Michael Ratner: You know, I won’t say I’m exactly biased here, but I think essentially that the Leahy commission is an excuse for non-prosecution. It’s essentially saying, “Let’s put some stuff on the public record. Let’s immunize people. And then,” as he even said, “let’s turn the page and go forward.” That’s really an excuse for non-prosecution. And in the face of what we’ve seen in this country, which is essentially a coup d’etat, a presidential dictatorship and torture, it’s essentially a mouse-like reaction to what we’ve seen. And it’s being set up really by a liberal establishment that is really, in some ways, in many ways, on the same page as the establishment that actually carried out these laws. And it’s saying, “OK, let’s expose it, and then let’s move on.”
And he even says, he says what we’re going to do with the truth commission is we’re going to look and see what mistakes were made. I mean, just ask the hundred people who were tortured in the secret sites about what mistakes were made, or ask the 750 people at Guantanamo, or ask the people at Abu Ghraib. This is not about mistakes. This is about fundamental lawbreaking, about the disposal of the Constitution, and about the end of treaties. So I think, actually, that Leahy’s current proposal is extremely dangerous. I call it the lame commission or basically an excuse for non-prosecution.
Gonzalez: And you think that there’s no essential difference between him and the Obama—the White House position at this point?
Ratner: You know, I don’t think he would be out there without the Obama administration at least saying this is maybe a way to go. Look at, there’s a lot of pressure in this country right now for prosecutions. I mean, the polls indicate that people want to see a criminal investigation. We’ve had open—open and notorious admissions of waterboarding by people like Cheney. And we know that waterboarding is torture, even according to Obama.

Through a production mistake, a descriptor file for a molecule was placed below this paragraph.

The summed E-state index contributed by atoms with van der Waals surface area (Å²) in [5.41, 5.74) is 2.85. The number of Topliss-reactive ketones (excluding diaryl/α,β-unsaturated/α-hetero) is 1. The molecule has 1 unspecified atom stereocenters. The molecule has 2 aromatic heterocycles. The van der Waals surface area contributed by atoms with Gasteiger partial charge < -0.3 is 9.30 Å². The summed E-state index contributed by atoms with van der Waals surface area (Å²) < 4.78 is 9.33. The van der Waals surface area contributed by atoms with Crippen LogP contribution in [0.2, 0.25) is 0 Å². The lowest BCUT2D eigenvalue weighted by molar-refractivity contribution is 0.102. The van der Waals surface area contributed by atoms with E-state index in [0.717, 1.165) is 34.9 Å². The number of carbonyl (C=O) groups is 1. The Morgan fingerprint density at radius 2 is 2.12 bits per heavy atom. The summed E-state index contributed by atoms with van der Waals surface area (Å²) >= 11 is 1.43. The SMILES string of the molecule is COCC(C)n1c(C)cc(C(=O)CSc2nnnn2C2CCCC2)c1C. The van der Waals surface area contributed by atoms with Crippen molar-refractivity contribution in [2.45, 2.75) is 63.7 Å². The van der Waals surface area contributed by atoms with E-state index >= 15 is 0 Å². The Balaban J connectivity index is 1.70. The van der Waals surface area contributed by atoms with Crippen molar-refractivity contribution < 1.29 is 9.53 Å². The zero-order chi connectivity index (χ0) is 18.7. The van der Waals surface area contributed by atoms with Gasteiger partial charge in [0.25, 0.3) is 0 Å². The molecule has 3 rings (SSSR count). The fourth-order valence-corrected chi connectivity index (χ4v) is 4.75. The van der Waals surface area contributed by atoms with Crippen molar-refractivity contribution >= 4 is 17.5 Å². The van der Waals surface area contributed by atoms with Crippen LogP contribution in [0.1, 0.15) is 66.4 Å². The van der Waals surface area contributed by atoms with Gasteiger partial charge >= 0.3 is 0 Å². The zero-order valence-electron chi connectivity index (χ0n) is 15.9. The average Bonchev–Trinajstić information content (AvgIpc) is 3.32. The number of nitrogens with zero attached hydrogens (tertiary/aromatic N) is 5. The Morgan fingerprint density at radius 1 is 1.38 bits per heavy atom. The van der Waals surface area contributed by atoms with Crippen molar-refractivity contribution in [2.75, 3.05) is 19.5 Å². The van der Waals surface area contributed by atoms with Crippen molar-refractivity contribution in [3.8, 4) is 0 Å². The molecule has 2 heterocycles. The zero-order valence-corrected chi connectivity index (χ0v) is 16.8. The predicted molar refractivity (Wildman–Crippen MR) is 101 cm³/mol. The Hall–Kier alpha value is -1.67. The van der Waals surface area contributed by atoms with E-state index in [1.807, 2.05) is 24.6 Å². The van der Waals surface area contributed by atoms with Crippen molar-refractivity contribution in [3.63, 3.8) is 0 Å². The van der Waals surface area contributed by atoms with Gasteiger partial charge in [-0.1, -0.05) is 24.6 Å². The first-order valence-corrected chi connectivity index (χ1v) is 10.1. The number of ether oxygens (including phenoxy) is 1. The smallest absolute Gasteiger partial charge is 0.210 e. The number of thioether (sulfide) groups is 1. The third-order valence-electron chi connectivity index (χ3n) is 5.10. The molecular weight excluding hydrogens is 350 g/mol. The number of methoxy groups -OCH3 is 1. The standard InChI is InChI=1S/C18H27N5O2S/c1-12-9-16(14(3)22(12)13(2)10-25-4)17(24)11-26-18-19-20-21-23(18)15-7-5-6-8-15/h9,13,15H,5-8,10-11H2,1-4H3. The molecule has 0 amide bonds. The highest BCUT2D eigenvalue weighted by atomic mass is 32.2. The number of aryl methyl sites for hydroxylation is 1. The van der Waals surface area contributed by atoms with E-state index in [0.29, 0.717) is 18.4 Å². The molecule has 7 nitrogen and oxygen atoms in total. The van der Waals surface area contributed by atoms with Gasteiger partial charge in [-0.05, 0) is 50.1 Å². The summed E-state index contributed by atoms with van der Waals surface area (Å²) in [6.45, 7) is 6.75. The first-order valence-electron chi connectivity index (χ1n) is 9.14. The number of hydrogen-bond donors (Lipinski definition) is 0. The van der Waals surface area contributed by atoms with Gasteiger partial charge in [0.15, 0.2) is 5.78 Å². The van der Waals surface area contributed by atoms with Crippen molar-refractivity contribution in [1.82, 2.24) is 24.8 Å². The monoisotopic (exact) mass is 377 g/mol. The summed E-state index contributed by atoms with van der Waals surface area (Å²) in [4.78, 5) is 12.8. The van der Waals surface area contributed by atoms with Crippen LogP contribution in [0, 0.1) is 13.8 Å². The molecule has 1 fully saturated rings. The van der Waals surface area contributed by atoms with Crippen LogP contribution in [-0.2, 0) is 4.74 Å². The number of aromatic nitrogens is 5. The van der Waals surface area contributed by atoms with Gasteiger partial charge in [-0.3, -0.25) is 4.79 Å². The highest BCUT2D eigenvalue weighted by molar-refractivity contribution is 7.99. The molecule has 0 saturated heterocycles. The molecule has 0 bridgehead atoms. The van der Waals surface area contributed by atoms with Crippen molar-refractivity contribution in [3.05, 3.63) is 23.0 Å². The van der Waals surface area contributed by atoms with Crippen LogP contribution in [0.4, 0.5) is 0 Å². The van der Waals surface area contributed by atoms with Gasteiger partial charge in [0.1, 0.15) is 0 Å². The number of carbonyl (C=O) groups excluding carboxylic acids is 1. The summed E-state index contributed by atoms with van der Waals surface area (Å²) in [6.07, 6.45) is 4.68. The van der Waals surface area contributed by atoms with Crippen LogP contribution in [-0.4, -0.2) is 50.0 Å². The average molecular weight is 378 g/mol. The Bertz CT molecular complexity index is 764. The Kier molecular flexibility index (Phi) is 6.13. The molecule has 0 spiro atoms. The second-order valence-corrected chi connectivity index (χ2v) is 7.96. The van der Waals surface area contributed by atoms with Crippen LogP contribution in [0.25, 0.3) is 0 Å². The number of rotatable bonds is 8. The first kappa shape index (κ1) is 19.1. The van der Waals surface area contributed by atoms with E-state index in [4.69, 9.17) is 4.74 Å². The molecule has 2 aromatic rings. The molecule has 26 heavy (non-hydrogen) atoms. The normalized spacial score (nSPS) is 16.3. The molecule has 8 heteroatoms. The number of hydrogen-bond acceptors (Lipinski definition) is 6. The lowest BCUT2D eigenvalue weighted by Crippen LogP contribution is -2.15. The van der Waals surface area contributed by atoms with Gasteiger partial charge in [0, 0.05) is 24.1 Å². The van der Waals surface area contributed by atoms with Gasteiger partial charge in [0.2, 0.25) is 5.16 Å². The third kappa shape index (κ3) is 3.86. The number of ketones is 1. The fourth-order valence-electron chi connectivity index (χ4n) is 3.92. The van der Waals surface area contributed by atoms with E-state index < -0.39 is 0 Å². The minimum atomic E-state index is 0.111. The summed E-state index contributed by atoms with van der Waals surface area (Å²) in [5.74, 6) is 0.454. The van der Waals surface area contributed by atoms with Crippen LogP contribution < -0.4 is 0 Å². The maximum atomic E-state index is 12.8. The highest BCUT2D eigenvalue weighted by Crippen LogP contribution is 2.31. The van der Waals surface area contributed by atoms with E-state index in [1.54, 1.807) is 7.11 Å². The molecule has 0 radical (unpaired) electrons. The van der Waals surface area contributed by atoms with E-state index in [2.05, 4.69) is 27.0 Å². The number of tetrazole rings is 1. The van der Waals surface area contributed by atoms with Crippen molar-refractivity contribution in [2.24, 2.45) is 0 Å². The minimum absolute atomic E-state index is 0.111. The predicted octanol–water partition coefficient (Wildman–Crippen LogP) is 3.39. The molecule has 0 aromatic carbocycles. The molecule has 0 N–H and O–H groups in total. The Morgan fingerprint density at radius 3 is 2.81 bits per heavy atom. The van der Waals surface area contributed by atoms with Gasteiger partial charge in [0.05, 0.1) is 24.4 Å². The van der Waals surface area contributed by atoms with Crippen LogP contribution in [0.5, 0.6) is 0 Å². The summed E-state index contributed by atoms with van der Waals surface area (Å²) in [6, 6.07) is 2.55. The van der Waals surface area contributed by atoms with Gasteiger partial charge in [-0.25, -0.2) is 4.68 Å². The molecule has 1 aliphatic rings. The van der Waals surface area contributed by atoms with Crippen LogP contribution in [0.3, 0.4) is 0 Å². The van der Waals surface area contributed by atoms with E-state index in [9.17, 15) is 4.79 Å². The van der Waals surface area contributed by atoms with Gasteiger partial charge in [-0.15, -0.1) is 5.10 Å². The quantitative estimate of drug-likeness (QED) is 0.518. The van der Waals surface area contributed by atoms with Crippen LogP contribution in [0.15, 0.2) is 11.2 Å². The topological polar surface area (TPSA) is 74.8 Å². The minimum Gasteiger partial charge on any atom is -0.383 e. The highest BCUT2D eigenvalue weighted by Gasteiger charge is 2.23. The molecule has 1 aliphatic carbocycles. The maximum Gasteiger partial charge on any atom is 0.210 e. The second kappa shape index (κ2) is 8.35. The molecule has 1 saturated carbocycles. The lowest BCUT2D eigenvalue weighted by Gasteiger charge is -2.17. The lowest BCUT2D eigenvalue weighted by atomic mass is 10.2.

So, how do you diffuse that pressure? And one way you diffuse it is you set up a, quote, “truth commission” that’s going to give immunity to people. And then, as Leahy himself says—the word he used, I think, is that he objects to those “fixated” on prosecution. Well, you know, it’s a legal requirement that you prosecute torturers in your country. And yet, he calls us “fixated” on it and wants to make this excuse. So I think this is, in a way—you don’t know this—but in conjunction with the Obama administration saying, “Let’s do this. It will dispose of, you know, the human rights groups in the world and others. And let’s go forward.”
Gonzalez: And your assessment of these latest memos that the Justice Department has released, in terms of the further proof that they show possible criminal actions?
Ratner: I’m glad you said that, Juan, “further proof,” because, you know, we’ve known a lot of this from the beginning. You know, I remember, actually, six weeks after 9/11 writing an article called “Moving Toward a Police State (Or Have We Arrived?)” And we’ve certainly seen the effects of these memos. We’ve seen the military arrest Jose Padilla in the United States. We’ve seen them do that to al-Marri. We’ve seen torture. We’ve seen secret sites. We’ve seen warrantless wiretapping.
But what we see in these memos—and I recommend them to everybody, because you read these, you are seeing essentially the legal underpinnings of a police state or a dictatorship of the president. There’s no doubt about it. That’s what it is, and it’s not theoretical. These were the actual building blocks of what we had in this country for eight years, in which—and the one you mentioned when we opened, Juan, that what happened here was one of these memos said the military could operate in the United States, and operate in the United States despite the Posse Comitatus law, which prohibits the military from operating in the United States. And when it operates—this is really extraordinary—they can arrest and detain—“arrest” is not the right word—kidnap anyone they want and send them to a detention place anywhere in the world without any kind of law.
And then, on top of that, they can disregard the First Amendment. So this conversation we’re having right now, they could say, “Well, this is harmful to the national security of the United States”—that’s what these memos say—“this type of conversation is harmful, and we can ban this conversation.” And then they could put the military at the door to the firehouse and come in and say the Fourth Amendment, the one that protects us against unlawful searches, that the military could walk in here, search all of us and see if we have anything they don’t like on us. So, no First Amendment, no Fourth Amendment, no Fifth Amendment—essentially, the end of the Constitution and 225 years of constitutional history. In the face of this, this kind of memo, we’re seeing Leahy say, “Let’s see what kind of mistakes were made.”